I’m truly sorry if anyone has ever belittled you for being a homemaker. Anyone who has done so is not a feminist, regardless of what they say. In fact, anyone who has done so is a jerk, plain and simple. The goal of gender equality is for everyone to have the right and the means to choose their path in life, whether that be homemaking or a full-time career. My mother was a homemaker, and a very good one at that. She was very proud of her role as my dad’s wife and our mother, but she also made sure that we all knew we could do whatever we felt called to do, from homemaking to rocket science.

Being a homemaker is a wonderful and valuable role, but like any other career, it’s not something anyone should feel pressured or forced into. Again, I’m sorry that people have disparaged you for doing what you are called to do.

The Retro Homemaker December 5, 2014 - 12:44 pm

Thank you!

6 arrows December 4, 2014 - 8:24 pm


You said: “Finally, what do you make of recent studies suggesting that highly educated women are more likely to stay married and that egalitarian marriages are increasingly more stable than ones in which there is an educational disparity?”

Interesting that in the first link you provided, the opening sentence explaining the bar graph reads [emphasis mine], “Women who have college degrees are more likely to stay married for 10 years than those with less education.”

It doesn’t say, as you did, that “highly educated women are more likely to stay married…” [‘Forever’ is implied in this statement.]

So certain women are more likely to stay married ten years. Well, never mind that “until death do us part” part.

Also, under the chart it was noted that “Figures are for women age 15 to 44 in 2002.”

What about all the people in their late forties, fifties, even older, who are divorcing these days after 20, 30, even 40-something years of marriage?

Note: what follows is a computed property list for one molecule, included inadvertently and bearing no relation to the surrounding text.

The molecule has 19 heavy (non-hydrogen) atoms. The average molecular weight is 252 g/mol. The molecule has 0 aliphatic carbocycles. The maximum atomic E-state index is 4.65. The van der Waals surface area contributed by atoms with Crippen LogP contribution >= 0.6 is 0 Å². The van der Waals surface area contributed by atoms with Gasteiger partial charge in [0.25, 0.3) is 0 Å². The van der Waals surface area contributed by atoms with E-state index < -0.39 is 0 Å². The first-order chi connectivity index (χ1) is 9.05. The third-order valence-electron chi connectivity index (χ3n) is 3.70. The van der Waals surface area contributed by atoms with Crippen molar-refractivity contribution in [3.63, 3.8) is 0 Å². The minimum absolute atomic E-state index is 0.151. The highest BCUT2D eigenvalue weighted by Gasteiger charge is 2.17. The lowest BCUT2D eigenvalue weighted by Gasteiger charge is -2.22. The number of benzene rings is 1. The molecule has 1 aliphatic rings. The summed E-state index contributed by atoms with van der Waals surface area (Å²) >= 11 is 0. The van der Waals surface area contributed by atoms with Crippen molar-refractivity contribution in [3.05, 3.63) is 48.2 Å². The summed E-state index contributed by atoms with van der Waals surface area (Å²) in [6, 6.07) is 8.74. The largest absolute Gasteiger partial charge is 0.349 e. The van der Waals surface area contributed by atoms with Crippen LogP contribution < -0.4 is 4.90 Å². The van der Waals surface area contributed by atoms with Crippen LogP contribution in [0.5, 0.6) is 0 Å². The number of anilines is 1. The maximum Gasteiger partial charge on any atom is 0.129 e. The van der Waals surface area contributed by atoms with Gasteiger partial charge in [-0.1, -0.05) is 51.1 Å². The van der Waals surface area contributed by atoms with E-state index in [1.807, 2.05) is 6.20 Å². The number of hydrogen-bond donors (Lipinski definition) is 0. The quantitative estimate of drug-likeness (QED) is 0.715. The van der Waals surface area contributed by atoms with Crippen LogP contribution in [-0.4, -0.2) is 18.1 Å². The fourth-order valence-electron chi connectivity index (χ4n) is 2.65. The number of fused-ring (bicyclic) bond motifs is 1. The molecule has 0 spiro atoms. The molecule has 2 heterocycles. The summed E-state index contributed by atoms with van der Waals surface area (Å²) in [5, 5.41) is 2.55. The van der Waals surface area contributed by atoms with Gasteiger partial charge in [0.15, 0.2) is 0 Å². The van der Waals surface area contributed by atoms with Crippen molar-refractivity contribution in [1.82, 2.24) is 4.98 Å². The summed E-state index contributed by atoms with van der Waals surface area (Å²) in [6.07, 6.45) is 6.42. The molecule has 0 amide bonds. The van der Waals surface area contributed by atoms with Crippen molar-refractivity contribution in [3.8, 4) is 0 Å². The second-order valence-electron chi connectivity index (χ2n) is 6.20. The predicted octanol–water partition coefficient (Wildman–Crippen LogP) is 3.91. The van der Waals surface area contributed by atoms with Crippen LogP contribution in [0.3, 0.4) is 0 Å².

I know a lot of divorced people whose marriages went beyond the ten-year mark, in fact, more than people’s that ended in divorce in the first decade of marriage. People from all walks of life, varying educational backgrounds, age of first marriage, etc.

Sorry, but statistics about who is more likely to stay married for ten years don’t much impress me, frankly.

Liz Crane December 5, 2014 - 9:44 am

The time frame used in the CDC’s study (which is what is referenced in the first link in my original comment) was actually 10 years or more (See the full study at http://www.cdc.gov/nchs/data/series/sr_23/sr23_028.pdf). However, you’re correct that 10 was the lower limit of the time metric the researchers used, and that their data set was limited to people within specific demographics. Studies like this have to use some form of time limitation as well as some form of demographic (age, etc) limitation.

For the record, I agree with you that forever is the goal for any marriage. In our “evil feminist” marriage, divorce is not a word that is allowed to be spoken. It’s simply not an option. That’s the vow we made when we married each other. Identifying oneself as a feminist (which, by the way, my husband does as well) does not mean one doesn’t uphold their marital vows or believe in lifelong marriage to one partner.

Linda December 5, 2014 - 11:16 am

Liz, Your husband sounds awesome!

Feminism means having many choices. It doesn’t mean denigrating one choice over another.

In some countries, girls cannot go to school. In others, they cannot attend college. Or vote. Or own property. Those countries need feminism.

I am old enough to remember when girls in this country could not attend many colleges.